Chris Paul traded to Houston Rockets, but how is it going to work?

Photo: Keith Allison via Flickr.com

The Houston Rockets sent shock waves through the NBA on Wednesday when it was reported they had traded multiple players and a draft pick to the Los Angeles Clippers for All-NBA point guard Chris Paul.

The trade was first reported by Adrian Wojnarowski, who wrote:

The Rockets will send the Clippers guards Patrick Beverley and Lou Williams, forwards Sam Dekker and Montrezl Harrell, the non-guaranteed deals of DeAndre Liggins, Tim Quarterman and Ryan Kelly, and a 2018 first-round pick (protected Nos. 1-3) for Paul, league sources told The Vertical.

That’s a lot for one player, but the argument could easily be made that Paul is worth it.

Included in Paul’s accolades are nine All-Star teams, nine All-Defense teams, and eight All-NBA teams.

Widely regarded as one of the best point guards in the league and a future Hall of Famer, Paul will be teaming up with James Harden in Houston in an attempt to help the Rockets dethrone the Golden State Warriors in the Western Conference.

But how exactly is it going to work?

At the start of last season, the Rockets announced that Harden would be the team’s point guard and he returned the favor with the best season of his career.

Harden averaged career-highs in points (29.1), assists (11.2), and rebounds (8.1), numbers that would have been MVP-worthy had Russell Westbrook not finished the regular season averaging a triple-double.

Since the experiment worked, it was believed Harden would be the point guard of the future while Houston searched for a big man to team up with him.

Instead, the Rockets are hoping Paul’s presence creates a dynamic duo that is now in the conversation of the best backcourts in the league.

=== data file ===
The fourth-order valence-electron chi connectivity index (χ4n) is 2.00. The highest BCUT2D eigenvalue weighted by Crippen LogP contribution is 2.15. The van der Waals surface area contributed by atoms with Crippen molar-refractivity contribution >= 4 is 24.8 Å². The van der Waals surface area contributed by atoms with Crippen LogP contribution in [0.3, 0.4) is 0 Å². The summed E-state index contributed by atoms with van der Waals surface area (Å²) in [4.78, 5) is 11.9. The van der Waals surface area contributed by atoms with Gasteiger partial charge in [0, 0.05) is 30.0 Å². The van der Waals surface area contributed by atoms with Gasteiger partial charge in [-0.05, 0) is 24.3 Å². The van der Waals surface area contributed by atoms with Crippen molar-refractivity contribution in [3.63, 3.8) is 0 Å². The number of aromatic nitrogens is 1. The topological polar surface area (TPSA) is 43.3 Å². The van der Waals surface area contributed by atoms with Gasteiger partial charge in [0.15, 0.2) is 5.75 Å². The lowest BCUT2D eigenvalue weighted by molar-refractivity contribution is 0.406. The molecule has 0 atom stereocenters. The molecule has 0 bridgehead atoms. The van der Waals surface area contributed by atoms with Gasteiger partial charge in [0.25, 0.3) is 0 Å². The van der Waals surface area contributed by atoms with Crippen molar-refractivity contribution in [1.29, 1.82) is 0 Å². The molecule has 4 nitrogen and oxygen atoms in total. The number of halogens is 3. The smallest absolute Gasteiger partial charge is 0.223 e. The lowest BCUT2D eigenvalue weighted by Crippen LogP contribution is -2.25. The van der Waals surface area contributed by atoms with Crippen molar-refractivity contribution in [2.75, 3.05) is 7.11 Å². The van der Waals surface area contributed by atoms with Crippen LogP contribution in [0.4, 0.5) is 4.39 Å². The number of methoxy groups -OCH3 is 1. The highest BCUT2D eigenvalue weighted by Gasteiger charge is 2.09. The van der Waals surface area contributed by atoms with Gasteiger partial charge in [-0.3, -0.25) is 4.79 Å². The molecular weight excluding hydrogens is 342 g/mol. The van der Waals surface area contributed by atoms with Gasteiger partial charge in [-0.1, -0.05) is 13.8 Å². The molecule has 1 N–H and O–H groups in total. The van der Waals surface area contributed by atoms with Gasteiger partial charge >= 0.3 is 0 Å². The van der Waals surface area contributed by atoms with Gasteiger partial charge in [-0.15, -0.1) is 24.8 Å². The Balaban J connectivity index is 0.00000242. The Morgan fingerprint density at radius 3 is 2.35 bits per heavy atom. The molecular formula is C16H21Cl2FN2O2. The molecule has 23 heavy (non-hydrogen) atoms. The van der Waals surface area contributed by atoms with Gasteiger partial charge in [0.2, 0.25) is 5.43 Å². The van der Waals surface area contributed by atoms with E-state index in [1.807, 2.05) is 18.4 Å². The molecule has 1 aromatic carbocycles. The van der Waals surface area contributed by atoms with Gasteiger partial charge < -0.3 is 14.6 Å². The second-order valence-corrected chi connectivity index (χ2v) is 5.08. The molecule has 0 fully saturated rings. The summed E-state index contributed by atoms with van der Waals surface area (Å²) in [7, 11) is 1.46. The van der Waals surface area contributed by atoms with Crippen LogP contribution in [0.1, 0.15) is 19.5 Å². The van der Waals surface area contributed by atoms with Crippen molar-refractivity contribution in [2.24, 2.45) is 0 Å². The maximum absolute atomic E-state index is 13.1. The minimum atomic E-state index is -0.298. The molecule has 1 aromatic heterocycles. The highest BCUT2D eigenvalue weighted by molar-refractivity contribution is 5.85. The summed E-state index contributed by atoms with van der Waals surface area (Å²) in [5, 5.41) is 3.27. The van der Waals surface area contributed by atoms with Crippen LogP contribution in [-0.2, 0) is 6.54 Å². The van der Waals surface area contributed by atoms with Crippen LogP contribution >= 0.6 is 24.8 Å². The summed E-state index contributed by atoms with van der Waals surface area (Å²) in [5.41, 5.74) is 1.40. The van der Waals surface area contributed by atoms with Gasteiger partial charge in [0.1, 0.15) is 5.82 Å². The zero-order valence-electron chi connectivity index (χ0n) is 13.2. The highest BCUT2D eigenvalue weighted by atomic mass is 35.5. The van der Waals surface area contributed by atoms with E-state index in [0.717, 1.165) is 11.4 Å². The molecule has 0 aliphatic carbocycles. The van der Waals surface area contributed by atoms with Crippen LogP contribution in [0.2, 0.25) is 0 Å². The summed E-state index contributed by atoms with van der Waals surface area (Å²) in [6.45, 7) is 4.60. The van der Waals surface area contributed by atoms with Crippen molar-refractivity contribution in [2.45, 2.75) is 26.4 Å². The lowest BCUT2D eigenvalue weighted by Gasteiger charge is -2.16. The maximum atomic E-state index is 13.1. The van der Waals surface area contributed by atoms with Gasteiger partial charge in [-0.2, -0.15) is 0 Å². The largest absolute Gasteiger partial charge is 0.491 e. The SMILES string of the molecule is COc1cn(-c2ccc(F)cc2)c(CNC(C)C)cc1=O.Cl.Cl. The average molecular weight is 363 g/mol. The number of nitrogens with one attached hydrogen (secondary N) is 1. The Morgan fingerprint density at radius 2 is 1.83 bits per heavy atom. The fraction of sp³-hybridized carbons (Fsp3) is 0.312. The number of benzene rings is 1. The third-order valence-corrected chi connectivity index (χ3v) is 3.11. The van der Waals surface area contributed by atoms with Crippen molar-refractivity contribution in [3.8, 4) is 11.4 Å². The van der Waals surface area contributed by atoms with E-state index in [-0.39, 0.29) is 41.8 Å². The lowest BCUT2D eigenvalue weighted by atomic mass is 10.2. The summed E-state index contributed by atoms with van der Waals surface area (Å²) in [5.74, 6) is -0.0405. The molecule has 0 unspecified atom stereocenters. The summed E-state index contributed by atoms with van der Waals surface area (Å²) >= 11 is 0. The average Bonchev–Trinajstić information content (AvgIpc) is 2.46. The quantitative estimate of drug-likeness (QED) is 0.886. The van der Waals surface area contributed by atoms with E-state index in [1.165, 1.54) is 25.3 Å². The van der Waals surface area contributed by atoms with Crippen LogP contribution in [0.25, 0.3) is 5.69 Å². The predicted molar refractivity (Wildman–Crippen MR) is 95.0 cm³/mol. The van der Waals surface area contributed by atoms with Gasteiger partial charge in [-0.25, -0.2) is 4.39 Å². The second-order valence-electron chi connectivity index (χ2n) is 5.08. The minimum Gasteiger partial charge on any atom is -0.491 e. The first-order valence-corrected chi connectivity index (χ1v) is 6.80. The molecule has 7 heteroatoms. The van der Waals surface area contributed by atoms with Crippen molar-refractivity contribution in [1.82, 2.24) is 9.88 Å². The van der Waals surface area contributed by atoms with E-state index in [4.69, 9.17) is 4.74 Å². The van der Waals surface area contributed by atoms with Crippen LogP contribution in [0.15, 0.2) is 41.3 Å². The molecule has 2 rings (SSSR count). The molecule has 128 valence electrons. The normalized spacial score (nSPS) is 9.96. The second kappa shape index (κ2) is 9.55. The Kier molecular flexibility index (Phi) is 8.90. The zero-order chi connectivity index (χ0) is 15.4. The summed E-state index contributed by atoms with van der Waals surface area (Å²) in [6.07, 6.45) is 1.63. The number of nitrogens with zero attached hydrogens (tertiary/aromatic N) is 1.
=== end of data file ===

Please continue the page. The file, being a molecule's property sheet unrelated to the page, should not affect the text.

And Harden seems to be onboard.

While the Rockets had been “Harden’s team” since he arrived at the start of the 2012-13 season, various reports have indicated that he wouldn’t mind shifting back to the shooting guard position or sharing the point guard role to allow Paul to play in his natural position.

Harden also reportedly met with Paul to discuss what their roles would be in H-Town:

Earlier in the offseason, the most likely destinations for Paul seemed to be Los Angeles or San Antonio, as the Spurs and the 32-year-old had “serious” mutual interest, but “the chance to play off ball and share point guard duties with James Harden was more attractive,” according to ESPN’s Marc Stein.

Since his rookie season, Paul has been the best player on his team, so he will be entering uncharted territory by having to potentially play sidekick to Harden.

At the same time, Harden hasn’t had a player of Paul’s caliber to team up with since he arrived in Houston.

The two seem to have one thing in common, though — eyes on a ring.

Paul left more than $10 million on the table in allowing himself to be traded to what he believes will be a contender and Harden is willing to sacrifice being the star on his team for a shot at a championship.

Will Harden’s slash and get-to-the-rim offense compliment Paul’s patient mid-range and pass-first mentality? Or will they struggle to find a rhythm on the court?

They have some time to work on it, but one thing seems certain — if Paul and Harden get this figured out, the Rockets may have the fuel to propel into the Western Conference’s elite.

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